Warren Buffett’s Berkshire Hathaway (BRK.A) holds a large percentage of USG shares and if Buffett, who’s 79 years old, can stomach the ups and downs of the drywall business, you probably can, too. USG is a brutally-cyclical stock, riding the housing market up and down with a commodity product that can lose more than half its sales volume – and half its per-unit price — in a downturn. And with expensive factories saddling it with high fixed costs, there’s really no way not to lose money in a downturn.
But USG also has a strong market share. And in an upturn, when all the nation’s drywall factories are running flat out, USG can raise prices with abandon. Note the high point in 2006, when USG had profit of $297 million, or $4.46 a diluted share.
That’s why Buffett takes the long view, though this stock chart suggests few others do:
USG sold for $4.16 a share in early 2009, and you probably won’t see it that cheap again – in this cycle, anyway. But at just under $13, barring a double-dip recession that takes the housing market still lower, USG should come rumbling back as the economy strengthens and housing starts pick up again. The stock was above $110 in 2006.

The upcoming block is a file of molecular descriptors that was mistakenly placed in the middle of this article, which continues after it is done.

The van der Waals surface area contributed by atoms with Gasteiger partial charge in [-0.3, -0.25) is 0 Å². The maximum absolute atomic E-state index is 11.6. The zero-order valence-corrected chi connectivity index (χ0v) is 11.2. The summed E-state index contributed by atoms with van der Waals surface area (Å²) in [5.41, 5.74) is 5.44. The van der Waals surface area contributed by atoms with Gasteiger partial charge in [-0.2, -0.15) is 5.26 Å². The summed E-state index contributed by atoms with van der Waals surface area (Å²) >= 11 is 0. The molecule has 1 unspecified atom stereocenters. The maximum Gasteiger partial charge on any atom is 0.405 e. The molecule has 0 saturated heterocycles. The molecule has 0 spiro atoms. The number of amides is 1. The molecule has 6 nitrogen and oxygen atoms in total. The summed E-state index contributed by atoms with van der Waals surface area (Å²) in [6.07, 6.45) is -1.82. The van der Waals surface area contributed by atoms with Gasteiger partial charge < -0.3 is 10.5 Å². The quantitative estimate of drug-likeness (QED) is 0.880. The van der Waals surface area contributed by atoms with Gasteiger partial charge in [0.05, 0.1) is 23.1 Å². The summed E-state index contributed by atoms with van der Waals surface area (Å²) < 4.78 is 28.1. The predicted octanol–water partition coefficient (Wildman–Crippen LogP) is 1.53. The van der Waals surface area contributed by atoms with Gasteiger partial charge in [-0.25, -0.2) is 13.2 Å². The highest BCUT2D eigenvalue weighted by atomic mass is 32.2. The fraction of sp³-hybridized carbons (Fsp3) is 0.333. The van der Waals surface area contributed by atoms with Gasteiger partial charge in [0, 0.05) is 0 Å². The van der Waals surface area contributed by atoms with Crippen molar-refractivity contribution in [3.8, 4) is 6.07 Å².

USG has a lot of debt. (The five years in the chart at zero debt were a long stay in bankruptcy, the result of asbestos litigation.) Interest payments will be about $167 million this year, tough on a company losing money.
But it probably has enough cash on hand to get through the downturn.
Here, you can see that the worst of the revenue shrinkage may be over.
And USG noted when it reported first-quarter results (a loss of $110 million, or $1.10 a diluted share, on sales of $716 million) that its U.S. drywall unit raised prices on March 15 — and then again on May 10. The unit’s drywall volume edged up in the quarter to 1.15 billion square feet from 1.06 billion square feet in the fourth quarter of 2009.
Industry-wide in the U.S., drywall makers operated at about 54% of capacity last year. As that number rises, so will prices.
To truly fathom the cycle in drywall, see the quarterly price-and-volume table USG keeps on its investor relations website.
Drywall, which accounts for about half of USG’s sales, is so heavy and such a low-priced item that it isn’t typically shipped long distances. During the last housing boom, though, when U.S. supplies were tight, China began exporting drywall to the U.S. Some of it was contaminated and now poses potential health hazards. That experience may discourage future drywall imports here and give USG further pricing power.
Author's disclosure: None.
Originally posted on July 10, 2010